NEPTUNE CITY — Friends, family and people and people who only read her name in the headlines came to celebrate Sarah Stern's life this weekend.

Multiple searches by State Police have not turned up Stern's body since her car was found parked on the Route 35 bridge between Neptune and Belmar in December.  Her father, Michael, has not held a funeral for his daughter, but told New Jersey 101.5 he wanted to give himself and others an opportunity to remember the 19-year-old.

Two of Sarah Stern’s classmates at Neptune City High School are accused in connection with her death. Authorities say Liam McAtasney, 19, strangled Sarah Stern during a robbery Dec. 2 the Stern family's Neptune City home. Preston Taylor, also 19, is accused of helping McAtasney throw her off the bridge.

People from different aspects of Stern's life came to the Neptune Community Center to remember a former student, fellow classmate and co-worker surrounded by hundreds of samples of her art work. They were decked out in purple, the 19-year-old's favorite color.

Michael Stern told New Jersey 101.5 he was overwhelmed by the number of people who came to the event and candlelight vigil, which he said helped give him a sense of closure.

Shirley Karaty of Tinton Falls said she sat next to Sarah Stern in an art class at Brookdale Community College.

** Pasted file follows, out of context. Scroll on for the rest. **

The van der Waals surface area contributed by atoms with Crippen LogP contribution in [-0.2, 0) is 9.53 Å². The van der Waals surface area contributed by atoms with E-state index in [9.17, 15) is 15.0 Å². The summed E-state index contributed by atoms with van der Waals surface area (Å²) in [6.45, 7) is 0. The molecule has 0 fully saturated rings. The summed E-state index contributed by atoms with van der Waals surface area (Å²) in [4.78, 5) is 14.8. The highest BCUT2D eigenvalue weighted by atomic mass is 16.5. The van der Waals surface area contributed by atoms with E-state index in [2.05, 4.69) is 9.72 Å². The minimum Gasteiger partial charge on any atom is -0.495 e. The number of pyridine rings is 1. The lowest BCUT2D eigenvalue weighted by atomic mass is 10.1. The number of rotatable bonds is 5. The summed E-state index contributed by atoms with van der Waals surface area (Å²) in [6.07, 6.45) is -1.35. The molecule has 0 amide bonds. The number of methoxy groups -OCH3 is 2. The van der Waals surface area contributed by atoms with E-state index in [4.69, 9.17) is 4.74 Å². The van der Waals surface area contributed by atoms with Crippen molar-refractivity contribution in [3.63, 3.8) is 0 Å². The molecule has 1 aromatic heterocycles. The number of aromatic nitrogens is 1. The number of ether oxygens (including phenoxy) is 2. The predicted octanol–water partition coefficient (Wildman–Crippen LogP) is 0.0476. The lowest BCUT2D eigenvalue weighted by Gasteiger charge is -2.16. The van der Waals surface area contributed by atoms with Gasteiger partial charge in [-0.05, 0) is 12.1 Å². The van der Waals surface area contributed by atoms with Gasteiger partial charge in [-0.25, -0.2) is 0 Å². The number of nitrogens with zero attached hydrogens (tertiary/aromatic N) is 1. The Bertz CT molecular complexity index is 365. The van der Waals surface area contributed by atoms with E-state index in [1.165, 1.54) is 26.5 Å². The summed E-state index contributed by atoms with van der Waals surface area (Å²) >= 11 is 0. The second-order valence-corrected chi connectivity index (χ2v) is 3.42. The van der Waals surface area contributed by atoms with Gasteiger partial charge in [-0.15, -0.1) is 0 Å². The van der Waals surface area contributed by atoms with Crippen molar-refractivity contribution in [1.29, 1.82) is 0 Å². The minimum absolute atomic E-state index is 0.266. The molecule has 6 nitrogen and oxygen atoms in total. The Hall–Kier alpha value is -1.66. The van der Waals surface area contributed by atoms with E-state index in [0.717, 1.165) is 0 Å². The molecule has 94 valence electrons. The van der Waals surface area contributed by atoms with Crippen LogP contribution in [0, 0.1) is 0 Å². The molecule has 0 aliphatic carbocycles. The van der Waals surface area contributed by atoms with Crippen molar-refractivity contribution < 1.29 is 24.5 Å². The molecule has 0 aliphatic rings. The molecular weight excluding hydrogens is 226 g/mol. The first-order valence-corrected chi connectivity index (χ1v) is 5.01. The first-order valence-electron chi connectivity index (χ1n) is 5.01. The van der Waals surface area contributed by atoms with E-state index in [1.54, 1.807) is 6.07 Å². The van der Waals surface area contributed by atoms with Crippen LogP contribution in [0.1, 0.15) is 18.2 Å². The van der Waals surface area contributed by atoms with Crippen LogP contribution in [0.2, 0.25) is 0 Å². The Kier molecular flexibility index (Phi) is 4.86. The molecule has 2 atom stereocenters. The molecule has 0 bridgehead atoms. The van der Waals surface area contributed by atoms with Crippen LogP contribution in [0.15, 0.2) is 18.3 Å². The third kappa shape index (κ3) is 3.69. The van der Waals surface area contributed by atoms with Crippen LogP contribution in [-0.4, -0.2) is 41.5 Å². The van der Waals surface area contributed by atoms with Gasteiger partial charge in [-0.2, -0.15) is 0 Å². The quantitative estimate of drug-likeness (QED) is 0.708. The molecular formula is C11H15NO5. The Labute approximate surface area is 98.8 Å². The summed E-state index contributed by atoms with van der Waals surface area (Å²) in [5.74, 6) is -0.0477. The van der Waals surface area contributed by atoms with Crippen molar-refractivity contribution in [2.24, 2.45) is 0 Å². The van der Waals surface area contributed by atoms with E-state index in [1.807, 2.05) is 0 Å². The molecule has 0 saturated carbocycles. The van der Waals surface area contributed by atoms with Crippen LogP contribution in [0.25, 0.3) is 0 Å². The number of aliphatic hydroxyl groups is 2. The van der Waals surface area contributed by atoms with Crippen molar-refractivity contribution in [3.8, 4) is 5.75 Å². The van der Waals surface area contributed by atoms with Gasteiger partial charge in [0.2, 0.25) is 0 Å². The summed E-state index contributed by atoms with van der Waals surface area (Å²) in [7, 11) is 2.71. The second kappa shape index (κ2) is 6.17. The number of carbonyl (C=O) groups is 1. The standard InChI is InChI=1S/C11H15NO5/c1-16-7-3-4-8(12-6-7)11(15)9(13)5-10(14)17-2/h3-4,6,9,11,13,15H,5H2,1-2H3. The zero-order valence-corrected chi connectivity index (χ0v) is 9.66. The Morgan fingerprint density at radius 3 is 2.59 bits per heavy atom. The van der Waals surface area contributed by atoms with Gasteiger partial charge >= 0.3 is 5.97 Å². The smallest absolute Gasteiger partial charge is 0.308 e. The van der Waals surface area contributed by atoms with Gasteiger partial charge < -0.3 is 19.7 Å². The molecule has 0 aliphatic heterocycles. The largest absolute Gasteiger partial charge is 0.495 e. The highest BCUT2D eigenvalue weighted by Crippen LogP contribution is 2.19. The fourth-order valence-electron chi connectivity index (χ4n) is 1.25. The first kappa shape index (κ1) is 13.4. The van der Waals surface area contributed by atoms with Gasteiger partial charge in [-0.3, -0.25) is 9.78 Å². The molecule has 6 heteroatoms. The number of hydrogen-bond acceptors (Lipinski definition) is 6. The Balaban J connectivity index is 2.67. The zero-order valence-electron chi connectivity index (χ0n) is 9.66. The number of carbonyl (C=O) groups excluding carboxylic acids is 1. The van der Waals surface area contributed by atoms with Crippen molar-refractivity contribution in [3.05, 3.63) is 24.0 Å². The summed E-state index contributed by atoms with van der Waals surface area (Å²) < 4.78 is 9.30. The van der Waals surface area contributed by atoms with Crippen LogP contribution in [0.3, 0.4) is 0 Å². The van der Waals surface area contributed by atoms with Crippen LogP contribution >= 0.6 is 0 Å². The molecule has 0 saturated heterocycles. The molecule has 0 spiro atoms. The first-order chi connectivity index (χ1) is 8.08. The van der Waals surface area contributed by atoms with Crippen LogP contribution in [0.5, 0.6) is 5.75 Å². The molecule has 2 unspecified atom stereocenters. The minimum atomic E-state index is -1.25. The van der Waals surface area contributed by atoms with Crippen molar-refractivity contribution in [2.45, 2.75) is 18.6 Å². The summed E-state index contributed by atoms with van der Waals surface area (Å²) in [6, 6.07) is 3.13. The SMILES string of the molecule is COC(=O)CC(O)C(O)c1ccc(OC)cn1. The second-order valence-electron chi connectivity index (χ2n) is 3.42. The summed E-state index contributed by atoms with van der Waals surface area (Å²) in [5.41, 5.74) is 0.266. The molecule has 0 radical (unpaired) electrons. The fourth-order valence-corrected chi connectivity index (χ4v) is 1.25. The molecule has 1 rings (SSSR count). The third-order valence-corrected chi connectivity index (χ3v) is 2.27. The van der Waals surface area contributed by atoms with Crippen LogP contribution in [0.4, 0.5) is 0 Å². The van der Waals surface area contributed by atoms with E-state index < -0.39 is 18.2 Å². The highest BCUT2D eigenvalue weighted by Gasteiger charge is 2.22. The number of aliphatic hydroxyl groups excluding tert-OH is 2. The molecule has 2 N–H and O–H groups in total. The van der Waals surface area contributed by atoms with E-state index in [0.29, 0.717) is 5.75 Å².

"Instead of me as, an older person, being a mentor of her, she was a mentor for me," Karaty said.

"Whenever were were given a project she added something funny to it, something bizarre to it, but always something different," Karaty said. "It was incredible, She was so talented."

Looking at the sketches, photos and paintings around the room, Karaty said, "I see an incredible, remarkable life. She's touched so many lives at only 19. That's incredible. I feel so bad for her father."

Lauren Massa of Neptune City said worked with Sarah as a lifeguard. "She was always happy, always smiling." Admittedly Massa said she didn't know Sarah well but remembered she liked to catch Pokemon and would swim on her break and saw those interests reflected in her art work.

"Lots of people come up to the entrance (of the beach she guarded) looking for her or share memories," Massa said.

Sarah Stern's fifth grade teacher, Tracey Whitt, recalled "she was always a happy girl" with a beautiful smile and a love of learning. Whitt said teachers took it hard when they found out two of her former classmates were charged in connection with her death.

"She was loved by everyone in the community," Whitt said.

Michael Stern said he is working on find additional artwork of Sarah's to display at the Shrewsbury Art Guild.

"Someone would say they liked a spider so she'd draw them a picture of a spider," Stern said.

Submissions can be made via the Sarah Lee Stern Memorial page on Facebook

Adam Hochron contributed to this report

Contact reporter Dan Alexander at

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